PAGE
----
The UK Government’s revised Brexit proposals
Posted in The Withdrawal Agreement
The UK Government has published its Brexit proposals in an attempt to break the present impasse.
As set out previously, Parliament rejected the draft Withdrawal Agreement negotiated by the former Prime Minister, Theresa May. One of the main objections to the draft Withdrawal Agreement was the so-called ‘backstop’. The backstop, which was only intended to apply in the event that no other agreement was reached between the parties regarding future customs arrangements, was in effect an insurance option to prevent a hard border between Ireland and Northern Ireland. In its original form, the backstop would be in the form of a “single customs territory” between the UK and the EU, which it was argued was at odds with the Government’s intention that the UK will no longer be part of the Customs Union once it has left the EU. Further, concern had been expressed that the UK could become trapped in the backstop indefinitely, notwithstanding assurances from EU politicians that the EU did not wish for the backstop to apply indefinitely either.
A key element of the proposal would be the creation of an “all island regulatory zone”. This aims to remove the need for regulatory checks and related infrastructure at the border between Ireland and Northern Ireland but would also allow for the UK and EU to maintain their own distinct customs regimes. The plan would be achieved by aligning Northern Ireland with EU sanitary and phytosanitary (SPS) rules, including agri-food goods, and EU rules on manufactured goods. Trade moving from the UK to Northern Ireland would need to notify the relevant authorities before entering Northern Ireland to ensure the appropriate checks can be undertaken and there is the opportunity to prevent prohibited items gaining entry.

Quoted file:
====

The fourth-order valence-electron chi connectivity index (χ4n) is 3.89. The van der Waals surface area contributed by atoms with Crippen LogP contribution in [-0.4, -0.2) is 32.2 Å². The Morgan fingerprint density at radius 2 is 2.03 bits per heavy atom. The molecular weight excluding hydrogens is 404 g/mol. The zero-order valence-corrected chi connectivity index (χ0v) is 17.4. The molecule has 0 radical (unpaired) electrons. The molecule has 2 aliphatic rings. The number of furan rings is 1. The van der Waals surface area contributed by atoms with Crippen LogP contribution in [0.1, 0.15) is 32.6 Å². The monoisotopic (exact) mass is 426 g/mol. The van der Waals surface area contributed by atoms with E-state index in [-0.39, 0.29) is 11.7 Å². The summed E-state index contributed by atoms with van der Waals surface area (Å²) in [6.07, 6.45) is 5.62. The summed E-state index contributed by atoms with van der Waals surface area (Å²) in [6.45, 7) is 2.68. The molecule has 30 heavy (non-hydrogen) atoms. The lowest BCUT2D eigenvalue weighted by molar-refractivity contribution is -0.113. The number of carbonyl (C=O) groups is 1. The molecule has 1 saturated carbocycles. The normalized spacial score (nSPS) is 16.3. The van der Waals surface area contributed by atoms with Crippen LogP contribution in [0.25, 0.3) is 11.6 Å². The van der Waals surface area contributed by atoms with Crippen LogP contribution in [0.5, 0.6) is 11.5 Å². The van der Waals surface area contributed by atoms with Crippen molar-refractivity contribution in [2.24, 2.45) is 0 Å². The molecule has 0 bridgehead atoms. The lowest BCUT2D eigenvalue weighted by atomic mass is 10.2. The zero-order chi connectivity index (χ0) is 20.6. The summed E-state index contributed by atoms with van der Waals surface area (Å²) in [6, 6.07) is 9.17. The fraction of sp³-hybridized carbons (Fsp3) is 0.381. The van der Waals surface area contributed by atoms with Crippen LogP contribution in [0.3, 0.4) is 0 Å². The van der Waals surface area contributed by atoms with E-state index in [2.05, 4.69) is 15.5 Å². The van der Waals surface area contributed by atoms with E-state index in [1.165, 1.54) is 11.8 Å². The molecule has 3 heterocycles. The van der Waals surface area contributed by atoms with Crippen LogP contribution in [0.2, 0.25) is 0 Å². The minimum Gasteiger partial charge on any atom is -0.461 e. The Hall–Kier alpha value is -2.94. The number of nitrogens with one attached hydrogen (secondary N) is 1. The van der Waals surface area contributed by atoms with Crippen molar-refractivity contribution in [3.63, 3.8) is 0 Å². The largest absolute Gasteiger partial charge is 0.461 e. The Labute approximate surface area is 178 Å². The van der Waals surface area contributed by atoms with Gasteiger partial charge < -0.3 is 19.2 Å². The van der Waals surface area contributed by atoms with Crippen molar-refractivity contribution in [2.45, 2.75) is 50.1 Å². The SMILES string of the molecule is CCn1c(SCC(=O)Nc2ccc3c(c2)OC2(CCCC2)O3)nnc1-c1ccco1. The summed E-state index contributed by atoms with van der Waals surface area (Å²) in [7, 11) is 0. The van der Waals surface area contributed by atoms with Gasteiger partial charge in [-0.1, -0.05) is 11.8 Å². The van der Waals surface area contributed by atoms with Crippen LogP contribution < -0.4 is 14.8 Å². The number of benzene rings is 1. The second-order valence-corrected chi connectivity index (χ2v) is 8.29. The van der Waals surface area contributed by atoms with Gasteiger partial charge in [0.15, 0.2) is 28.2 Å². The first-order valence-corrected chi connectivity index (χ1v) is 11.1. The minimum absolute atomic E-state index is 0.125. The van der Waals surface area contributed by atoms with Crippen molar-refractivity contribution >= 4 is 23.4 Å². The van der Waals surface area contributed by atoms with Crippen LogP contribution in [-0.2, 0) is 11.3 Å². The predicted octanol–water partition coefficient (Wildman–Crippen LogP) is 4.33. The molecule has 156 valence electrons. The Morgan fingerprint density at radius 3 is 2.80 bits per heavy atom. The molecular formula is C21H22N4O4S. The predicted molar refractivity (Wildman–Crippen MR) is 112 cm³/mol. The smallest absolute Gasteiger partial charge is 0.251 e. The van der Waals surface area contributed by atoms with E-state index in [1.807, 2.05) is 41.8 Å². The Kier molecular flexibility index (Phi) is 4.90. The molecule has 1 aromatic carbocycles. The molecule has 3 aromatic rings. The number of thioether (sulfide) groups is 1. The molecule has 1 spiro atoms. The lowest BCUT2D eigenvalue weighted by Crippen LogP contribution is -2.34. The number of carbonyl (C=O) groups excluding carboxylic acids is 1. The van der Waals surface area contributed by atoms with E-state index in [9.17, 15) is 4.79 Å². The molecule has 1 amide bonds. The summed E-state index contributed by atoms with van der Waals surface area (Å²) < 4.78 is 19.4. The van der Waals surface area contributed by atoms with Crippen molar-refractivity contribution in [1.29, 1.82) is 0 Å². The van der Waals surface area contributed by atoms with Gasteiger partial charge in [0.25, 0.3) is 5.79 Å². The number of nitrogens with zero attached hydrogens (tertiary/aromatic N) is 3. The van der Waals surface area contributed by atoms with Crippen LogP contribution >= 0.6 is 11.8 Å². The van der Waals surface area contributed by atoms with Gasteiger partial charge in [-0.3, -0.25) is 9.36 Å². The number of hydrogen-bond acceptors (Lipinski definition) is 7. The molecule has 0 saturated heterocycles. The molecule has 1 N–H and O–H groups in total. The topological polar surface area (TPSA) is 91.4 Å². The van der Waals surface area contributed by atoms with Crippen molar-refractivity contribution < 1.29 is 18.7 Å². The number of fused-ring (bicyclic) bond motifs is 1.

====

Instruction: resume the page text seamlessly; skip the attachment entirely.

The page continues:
In relation to customs, the Government’s plan seeks to avoid the necessity for customs checks at or near the border. Instead, goods moving between Northern Ireland and Ireland will be notified using a declaration. Goods would be imported or exported between Northern Ireland and Ireland under either i) a transit mechanism or ii) a prior declaration mechanism. In either case, they would be monitored by the relevant territory’s customs authority until they are cleared or fall under an alternative customs procedure. In addition, there would be special provisions for small traders and a trusted trader scheme for authorised traders.
However, the remainder of the UK, the continued arrangements would depend on the consent of Northern Ireland. Specifically, The proposal states that before the end of the transition period, and every four years afterwards, the UK will ensure there is an opportunity for the Northern Ireland Assembly and Executive to give their consent to the arrangements’ continued operation. If such consent is withheld, arrangements would default to existing rules.